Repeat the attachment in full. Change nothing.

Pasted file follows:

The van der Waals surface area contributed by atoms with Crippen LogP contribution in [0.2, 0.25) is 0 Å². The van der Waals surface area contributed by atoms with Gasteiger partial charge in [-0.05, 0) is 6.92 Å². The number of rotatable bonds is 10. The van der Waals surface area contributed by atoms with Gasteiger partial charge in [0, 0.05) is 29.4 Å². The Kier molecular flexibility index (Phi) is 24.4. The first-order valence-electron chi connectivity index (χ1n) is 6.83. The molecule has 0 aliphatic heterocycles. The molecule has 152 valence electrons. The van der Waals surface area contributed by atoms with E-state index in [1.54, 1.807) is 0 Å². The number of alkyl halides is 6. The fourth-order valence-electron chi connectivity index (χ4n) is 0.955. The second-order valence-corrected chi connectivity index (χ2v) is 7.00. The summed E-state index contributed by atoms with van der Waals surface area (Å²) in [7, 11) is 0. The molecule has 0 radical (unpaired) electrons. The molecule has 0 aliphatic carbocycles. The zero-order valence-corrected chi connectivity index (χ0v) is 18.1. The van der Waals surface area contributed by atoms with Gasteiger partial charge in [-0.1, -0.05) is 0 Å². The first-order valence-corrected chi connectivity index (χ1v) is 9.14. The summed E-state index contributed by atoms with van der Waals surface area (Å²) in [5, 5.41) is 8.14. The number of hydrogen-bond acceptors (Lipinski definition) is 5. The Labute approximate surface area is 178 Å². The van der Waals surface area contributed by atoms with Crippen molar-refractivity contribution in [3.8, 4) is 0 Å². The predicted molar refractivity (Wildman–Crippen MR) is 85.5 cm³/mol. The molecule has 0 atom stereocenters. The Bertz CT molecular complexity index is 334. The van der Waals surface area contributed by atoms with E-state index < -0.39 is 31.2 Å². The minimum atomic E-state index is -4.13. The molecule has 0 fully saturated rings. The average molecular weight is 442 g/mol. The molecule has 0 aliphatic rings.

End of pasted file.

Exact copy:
The van der Waals surface area contributed by atoms with Crippen LogP contribution in [0.2, 0.25) is 0 Å². The van der Waals surface area contributed by atoms with Gasteiger partial charge in [-0.05, 0) is 6.92 Å². The number of rotatable bonds is 10. The van der Waals surface area contributed by atoms with Gasteiger partial charge in [0, 0.05) is 29.4 Å². The Kier molecular flexibility index (Phi) is 24.4. The first-order valence-electron chi connectivity index (χ1n) is 6.83. The molecule has 0 aliphatic heterocycles. The molecule has 152 valence electrons. The van der Waals surface area contributed by atoms with E-state index in [1.54, 1.807) is 0 Å². The number of alkyl halides is 6. The fourth-order valence-electron chi connectivity index (χ4n) is 0.955. The second-order valence-corrected chi connectivity index (χ2v) is 7.00. The summed E-state index contributed by atoms with van der Waals surface area (Å²) in [7, 11) is 0. The molecule has 0 radical (unpaired) electrons. The molecule has 0 aliphatic carbocycles. The zero-order valence-corrected chi connectivity index (χ0v) is 18.1. The van der Waals surface area contributed by atoms with Gasteiger partial charge in [-0.1, -0.05) is 0 Å². The first-order valence-corrected chi connectivity index (χ1v) is 9.14. The summed E-state index contributed by atoms with van der Waals surface area (Å²) in [5, 5.41) is 8.14. The number of hydrogen-bond acceptors (Lipinski definition) is 5. The Labute approximate surface area is 178 Å². The van der Waals surface area contributed by atoms with Crippen molar-refractivity contribution in [3.8, 4) is 0 Å². The predicted molar refractivity (Wildman–Crippen MR) is 85.5 cm³/mol. The molecule has 0 atom stereocenters. The Bertz CT molecular complexity index is 334. The van der Waals surface area contributed by atoms with E-state index < -0.39 is 31.2 Å². The minimum atomic E-state index is -4.13. The molecule has 0 fully saturated rings. The average molecular weight is 442 g/mol. The molecule has 0 aliphatic rings.